Third Time Unlucky: Apsley Gorge

Chris Armstrong — 8 May 2019
A freak weather event rewrites the plans of two paddlers making their way through the inescapable enclosure of Apsley Gorge.

Clambering down the exposed slope that leads into Apsley Gorge, I pause to take in the amazing view. Morning sunlight illuminates towering rock walls, highlighting fresh scars where slabs of cliff have sheared and fallen from the gorge’s rim. In the shadows below, the gorge floor is littered with enormous boulders. It is intimidating and magnificent scenery – some of the wildest I’ve encountered. 

While I’m stopped, I think to check my watch. It’s 8am. At that moment, the time has little significance other than confirming we have made a good, early start. 

But, at 8am in the small town of Walcha, 20km upstream, a crowd is gathering on the Apsley River bridge. They have cameras ready and are waiting. We are about to learn there is something else coming to join us in the depths of this rugged valley.


Twice before I have tackled this route into Apsley Gorge and each time I’ve said “never again”! It’s challenging and ridiculously steep; it looks an entirely improbable access point, from any angle.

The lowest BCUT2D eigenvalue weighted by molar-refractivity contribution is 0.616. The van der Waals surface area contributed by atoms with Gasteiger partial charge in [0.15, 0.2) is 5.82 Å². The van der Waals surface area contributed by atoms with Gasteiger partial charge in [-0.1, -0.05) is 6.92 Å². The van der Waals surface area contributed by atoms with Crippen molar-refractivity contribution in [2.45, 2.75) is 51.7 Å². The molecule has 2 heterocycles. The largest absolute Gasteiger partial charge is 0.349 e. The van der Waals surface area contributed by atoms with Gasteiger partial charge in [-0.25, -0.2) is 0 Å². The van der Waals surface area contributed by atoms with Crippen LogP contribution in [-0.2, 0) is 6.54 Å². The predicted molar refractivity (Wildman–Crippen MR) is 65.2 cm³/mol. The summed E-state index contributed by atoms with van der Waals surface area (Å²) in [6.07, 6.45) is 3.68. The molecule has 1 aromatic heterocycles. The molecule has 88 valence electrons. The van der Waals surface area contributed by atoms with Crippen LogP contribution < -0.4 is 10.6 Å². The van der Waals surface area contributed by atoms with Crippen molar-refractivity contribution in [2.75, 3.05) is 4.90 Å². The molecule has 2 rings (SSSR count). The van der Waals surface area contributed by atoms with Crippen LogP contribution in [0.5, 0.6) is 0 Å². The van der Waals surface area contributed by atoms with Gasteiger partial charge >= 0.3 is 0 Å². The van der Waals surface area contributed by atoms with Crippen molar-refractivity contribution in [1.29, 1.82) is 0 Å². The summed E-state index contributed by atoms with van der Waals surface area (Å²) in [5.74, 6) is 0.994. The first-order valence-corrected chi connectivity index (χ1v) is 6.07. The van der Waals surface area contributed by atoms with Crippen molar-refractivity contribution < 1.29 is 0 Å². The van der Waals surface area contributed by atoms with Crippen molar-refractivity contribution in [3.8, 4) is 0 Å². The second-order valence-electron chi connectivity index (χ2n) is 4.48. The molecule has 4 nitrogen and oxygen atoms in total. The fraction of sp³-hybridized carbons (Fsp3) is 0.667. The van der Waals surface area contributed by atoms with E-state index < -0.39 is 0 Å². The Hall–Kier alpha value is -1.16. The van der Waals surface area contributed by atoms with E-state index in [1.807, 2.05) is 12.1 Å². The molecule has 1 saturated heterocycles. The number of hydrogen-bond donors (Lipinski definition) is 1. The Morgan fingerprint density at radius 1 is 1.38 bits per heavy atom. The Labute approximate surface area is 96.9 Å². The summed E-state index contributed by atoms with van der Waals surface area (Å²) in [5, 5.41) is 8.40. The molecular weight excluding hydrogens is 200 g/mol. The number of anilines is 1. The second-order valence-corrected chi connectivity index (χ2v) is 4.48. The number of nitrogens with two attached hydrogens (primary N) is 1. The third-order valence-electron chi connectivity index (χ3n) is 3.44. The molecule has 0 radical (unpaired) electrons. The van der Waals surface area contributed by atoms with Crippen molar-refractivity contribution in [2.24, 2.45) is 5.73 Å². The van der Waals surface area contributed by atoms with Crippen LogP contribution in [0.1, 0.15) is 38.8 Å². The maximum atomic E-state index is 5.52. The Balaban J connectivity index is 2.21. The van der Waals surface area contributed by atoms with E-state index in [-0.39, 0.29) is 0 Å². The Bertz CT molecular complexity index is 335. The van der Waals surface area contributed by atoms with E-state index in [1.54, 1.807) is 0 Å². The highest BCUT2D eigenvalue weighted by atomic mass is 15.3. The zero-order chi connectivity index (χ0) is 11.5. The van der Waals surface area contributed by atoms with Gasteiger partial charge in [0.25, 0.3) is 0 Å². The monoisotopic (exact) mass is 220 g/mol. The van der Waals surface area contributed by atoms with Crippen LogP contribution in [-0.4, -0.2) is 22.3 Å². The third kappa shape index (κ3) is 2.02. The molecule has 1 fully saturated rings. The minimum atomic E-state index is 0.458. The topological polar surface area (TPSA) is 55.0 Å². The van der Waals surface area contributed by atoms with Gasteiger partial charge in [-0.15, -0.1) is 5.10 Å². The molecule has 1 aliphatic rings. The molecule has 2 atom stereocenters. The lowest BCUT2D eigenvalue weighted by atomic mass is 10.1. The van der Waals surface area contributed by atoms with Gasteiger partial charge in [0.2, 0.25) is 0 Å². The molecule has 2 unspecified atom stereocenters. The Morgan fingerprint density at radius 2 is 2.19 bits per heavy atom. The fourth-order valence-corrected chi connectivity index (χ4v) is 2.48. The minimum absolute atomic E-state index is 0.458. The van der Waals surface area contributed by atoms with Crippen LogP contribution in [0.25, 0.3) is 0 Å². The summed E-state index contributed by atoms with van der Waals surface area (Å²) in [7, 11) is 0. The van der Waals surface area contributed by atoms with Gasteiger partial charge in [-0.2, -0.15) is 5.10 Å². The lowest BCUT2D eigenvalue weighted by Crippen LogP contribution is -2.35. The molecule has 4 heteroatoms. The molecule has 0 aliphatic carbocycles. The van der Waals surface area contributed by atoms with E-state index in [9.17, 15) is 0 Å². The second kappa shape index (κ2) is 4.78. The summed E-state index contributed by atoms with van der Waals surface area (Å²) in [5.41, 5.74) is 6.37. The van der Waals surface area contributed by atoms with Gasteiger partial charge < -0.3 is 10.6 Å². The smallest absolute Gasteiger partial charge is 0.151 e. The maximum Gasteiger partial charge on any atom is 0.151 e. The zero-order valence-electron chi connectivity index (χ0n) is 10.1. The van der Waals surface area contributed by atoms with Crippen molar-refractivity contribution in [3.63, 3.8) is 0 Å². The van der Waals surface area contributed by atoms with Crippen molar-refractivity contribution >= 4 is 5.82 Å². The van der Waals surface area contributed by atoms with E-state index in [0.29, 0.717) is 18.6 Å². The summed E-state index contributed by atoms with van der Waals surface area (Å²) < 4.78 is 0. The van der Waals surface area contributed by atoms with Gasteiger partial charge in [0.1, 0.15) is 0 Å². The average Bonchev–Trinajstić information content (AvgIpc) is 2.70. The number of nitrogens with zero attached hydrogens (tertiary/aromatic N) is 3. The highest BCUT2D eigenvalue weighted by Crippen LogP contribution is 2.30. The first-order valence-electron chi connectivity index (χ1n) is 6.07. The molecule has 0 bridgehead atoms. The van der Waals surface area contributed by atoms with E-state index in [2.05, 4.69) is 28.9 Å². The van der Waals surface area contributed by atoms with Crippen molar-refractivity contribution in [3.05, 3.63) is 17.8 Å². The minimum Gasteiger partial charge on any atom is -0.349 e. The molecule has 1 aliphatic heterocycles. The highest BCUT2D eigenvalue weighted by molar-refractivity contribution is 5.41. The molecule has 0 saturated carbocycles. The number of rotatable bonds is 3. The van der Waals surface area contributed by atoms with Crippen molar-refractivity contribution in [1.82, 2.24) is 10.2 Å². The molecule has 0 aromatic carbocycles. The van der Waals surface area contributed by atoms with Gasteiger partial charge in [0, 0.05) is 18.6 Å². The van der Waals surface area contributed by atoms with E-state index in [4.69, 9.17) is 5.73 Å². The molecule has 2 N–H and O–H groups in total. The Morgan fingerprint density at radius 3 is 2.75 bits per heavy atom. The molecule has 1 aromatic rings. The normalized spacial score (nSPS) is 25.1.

Yet here I am, third time ’round. I’m with my partner Craig and our plan is to take three days to travel five kilometres downstream, photographing the scenic lower gorge in leisurely detail. Because, on each previous attempt we have returned without any photos beyond the same strangely cursed point, just 1.5km downstream, where two five metre waterfalls form a bend in the river. 

On our first trip, in 2013, it took two hours to travel from our car to the two small waterfalls – negotiating huge boulders, dodging rock falls and paddling three deep pools in quick succession. Then, suddenly, the mirror in Craig’s SLR camera mysteriously dislodged, rattling around inside like an expensive toy. 

What few photos we have show me unsmiling, looking nervously at the cliffs above. I was unsettled by the wildness of the place and, as much as the camera failing, it was this that made us call the trip off there and then.

Fast-forward to 2015 when we successfully completed the full, 5km route as an exhausting but exhilarating day trip. It was rewarding stuff: below those two waterfalls the gorge walls are less than 10m apart with sheer cliffs towering 100m high on each side. But, in a rare lapse of concentration, Craig dropped his camera in the water. That was it. Again, no photos downstream of the same spot. 

So, here we are – tackling a final rocky gully, then celebrating, once more, our safe arrival on the gorge floor. I shout to Craig “third time lucky” as we turn to face one of the most spectacular adventures I have had the privilege of undertaking and surviving. Despite the “never agains”, I am thrilled to be back.